New Mazda 3 diesel review

Does smaller, greener diesel boost the stylish Mazda 3 hatchback’s appeal?

Overall Auto Express Rating

3.0 out of 5

Adding the 1.5-litre diesel to the Mazda 3 range delivers a mixed bag of results. It’s not very quick, but some buyers will be happy to sacrifice power for lower CO2 emissions. However, specifying an auto box undoes some of the engine’s good work, while it’s pricey in Sport Nav trim. This engine makes more sense with a manual gearbox, as it dips below the 100g/km emissions barrier.

Until now, the only diesel you could specify in the Mazda 3 was the powerful 2.2-litre borrowed from the larger 6 saloon. While that engine delivered decent punch and economy, CO2 emissions of over 100g/km put it at a disadvantage against rivals. Now, though, the diesel line-up has expanded to include the smaller 1.5-litre, which was first introduced in the Mazda 2 supermini.

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The new unit is available across the range, including in the well equipped Sport Nav flagship model tested here. The only visual clue to the smaller engine is that one of the holes in the rear bumper has been blanked off as there’s only one exhaust pipe; the 2.2 has a twin-exhaust set-up.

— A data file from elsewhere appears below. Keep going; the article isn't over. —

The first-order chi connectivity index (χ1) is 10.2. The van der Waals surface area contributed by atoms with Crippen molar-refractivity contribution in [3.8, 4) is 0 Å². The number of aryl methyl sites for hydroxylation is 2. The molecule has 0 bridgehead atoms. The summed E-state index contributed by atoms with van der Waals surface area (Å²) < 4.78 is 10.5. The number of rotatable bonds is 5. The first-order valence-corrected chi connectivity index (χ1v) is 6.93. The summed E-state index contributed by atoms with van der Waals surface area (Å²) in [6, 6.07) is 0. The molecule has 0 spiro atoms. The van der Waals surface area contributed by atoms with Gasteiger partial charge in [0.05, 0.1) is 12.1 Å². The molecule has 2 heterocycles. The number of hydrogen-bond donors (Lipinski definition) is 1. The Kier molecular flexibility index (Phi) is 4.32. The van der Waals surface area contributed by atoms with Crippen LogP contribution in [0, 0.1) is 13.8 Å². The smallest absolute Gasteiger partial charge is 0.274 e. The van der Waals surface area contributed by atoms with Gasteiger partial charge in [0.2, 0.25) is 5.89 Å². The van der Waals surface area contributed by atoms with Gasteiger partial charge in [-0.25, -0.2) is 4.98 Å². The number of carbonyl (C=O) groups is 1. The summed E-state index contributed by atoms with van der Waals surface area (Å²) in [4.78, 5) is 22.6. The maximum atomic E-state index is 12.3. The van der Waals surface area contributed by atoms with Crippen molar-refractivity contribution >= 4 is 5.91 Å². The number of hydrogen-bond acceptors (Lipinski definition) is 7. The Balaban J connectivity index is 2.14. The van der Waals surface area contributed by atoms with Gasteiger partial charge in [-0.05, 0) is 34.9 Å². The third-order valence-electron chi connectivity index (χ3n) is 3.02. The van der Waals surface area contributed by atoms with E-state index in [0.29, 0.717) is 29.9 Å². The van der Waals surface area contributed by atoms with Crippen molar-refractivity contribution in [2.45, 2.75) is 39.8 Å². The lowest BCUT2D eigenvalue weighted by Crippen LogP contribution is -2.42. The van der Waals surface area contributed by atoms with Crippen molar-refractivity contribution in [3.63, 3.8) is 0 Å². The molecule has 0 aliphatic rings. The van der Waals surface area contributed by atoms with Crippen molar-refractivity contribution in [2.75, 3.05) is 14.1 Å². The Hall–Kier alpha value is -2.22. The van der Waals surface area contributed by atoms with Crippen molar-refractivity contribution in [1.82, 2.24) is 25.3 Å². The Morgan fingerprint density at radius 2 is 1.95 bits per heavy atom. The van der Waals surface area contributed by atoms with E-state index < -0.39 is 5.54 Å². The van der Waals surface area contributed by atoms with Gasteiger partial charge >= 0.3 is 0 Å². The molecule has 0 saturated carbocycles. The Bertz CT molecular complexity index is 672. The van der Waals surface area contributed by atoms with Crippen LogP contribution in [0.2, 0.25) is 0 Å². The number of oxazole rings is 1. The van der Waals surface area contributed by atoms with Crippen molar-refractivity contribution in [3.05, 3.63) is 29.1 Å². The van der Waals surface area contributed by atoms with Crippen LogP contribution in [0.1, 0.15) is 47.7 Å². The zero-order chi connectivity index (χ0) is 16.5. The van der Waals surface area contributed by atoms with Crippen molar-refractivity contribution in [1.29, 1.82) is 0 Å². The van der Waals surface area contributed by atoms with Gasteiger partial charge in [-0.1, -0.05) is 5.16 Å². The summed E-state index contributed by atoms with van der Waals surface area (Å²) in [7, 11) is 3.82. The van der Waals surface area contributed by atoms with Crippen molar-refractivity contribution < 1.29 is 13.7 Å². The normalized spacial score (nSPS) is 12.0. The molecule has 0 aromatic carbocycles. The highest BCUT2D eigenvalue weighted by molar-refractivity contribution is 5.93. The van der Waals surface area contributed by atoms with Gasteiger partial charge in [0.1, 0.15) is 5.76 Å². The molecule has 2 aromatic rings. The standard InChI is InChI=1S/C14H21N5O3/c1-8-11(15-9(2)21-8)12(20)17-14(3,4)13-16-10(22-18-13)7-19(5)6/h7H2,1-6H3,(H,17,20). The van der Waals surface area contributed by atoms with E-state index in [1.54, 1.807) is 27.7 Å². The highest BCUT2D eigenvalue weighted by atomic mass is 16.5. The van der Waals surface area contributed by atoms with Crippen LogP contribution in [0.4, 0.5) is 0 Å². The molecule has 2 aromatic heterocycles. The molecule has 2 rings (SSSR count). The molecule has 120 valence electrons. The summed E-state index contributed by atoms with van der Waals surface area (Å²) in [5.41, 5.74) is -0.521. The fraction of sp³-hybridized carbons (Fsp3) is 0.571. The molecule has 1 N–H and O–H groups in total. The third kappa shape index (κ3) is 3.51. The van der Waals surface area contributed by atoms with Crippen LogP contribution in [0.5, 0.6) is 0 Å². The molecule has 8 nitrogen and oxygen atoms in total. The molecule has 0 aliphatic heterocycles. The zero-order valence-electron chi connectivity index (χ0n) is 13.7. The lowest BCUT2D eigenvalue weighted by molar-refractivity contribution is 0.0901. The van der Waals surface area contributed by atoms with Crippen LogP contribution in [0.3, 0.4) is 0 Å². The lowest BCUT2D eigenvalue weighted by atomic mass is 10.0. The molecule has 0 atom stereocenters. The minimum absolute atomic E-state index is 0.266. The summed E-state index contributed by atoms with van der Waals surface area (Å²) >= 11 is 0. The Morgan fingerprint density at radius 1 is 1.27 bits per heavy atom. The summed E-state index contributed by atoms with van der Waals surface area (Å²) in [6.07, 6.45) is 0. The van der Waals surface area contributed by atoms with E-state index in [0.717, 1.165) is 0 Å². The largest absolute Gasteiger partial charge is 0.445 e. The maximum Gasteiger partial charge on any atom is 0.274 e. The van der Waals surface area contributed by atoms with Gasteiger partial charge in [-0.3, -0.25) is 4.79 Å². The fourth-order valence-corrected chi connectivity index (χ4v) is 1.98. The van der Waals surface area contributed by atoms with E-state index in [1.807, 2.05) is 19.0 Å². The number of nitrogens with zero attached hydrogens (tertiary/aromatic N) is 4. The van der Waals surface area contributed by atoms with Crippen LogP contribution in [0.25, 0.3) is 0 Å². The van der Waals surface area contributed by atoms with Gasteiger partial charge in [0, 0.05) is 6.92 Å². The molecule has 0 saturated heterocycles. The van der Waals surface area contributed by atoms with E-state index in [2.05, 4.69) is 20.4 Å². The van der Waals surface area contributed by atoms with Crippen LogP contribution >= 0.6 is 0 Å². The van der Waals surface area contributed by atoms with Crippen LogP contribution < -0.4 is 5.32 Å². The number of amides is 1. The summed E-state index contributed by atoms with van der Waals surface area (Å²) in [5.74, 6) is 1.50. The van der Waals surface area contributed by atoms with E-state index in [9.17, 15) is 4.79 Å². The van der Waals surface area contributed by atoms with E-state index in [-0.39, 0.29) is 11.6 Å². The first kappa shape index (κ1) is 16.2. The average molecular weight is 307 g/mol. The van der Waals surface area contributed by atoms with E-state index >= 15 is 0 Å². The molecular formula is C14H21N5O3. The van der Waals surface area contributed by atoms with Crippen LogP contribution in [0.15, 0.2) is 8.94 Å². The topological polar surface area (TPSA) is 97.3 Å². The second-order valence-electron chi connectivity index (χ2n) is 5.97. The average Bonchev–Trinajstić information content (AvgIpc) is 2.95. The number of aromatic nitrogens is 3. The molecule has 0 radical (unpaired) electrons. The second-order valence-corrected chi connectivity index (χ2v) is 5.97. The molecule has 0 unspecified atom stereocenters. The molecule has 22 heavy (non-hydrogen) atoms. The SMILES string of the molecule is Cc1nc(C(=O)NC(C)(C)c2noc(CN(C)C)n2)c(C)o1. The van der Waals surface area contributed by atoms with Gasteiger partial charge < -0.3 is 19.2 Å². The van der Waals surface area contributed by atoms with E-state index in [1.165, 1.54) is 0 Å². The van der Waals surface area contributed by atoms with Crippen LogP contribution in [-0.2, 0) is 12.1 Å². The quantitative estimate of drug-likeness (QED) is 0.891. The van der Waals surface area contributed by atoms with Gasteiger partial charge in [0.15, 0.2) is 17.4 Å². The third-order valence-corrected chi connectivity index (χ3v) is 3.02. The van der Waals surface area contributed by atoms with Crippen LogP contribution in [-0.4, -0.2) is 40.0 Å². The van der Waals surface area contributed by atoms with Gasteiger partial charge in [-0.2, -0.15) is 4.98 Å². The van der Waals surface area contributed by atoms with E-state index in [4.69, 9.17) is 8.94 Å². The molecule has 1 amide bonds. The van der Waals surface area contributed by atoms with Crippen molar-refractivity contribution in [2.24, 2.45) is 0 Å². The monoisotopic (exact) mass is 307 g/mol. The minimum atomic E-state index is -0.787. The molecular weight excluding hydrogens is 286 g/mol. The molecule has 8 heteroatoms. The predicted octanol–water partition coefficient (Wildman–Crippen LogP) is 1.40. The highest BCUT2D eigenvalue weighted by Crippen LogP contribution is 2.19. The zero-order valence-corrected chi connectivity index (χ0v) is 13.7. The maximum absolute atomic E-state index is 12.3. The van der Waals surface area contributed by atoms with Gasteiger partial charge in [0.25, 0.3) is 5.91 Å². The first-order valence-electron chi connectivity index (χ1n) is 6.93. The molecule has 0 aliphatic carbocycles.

Fire it up, and while there’s a familiar diesel rattle, it’s well isolated from the cabin – and when the engine’s warm, you could easily mistake it for a petrol. It gets a bit more vocal under hard revs, but there’s enough sound insulation to ensure it’s never intrusive. With 104bhp, the 1.5 is slightly down on power compared to rivals like the Vauxhall Astra 1.6 CDTi and VW Golf 1.6 TDI (both with 109bhp), but it does have 270Nm of torque to help it along.

Combine this with the Japanese brand’s weight-saving measures, and the 3 is a reasonable performer off the line. However, the six-speed automatic box in our car is rather sluggish on upshifts, which blunts performance somewhat. It’s quicker to change down. And while there are steering wheel-mounted paddles, the crisp-shifting manual gearbox is far nicer to use.

One obvious difference between the 1.5-litre diesel and the 2.2 is the smaller unit’s lack of in-gear punch. It’s not great for overtaking, yet the reduced power means you can revel in trying to maintain momentum by carrying as much speed in corners as the Mazda’s agile chassis will allow.

Of course, you’ll save money with the smaller engine, but adding the auto box cancels out some of the benefits, as it bumps CO2 emissions up from 99g/km to 114g/km. That places the car in the 20 per cent Benefit in Kind band for business users, which is only three per cent behind the better 2.2-litre auto. If you need a  self-shifter, that’s the one we’d go for.

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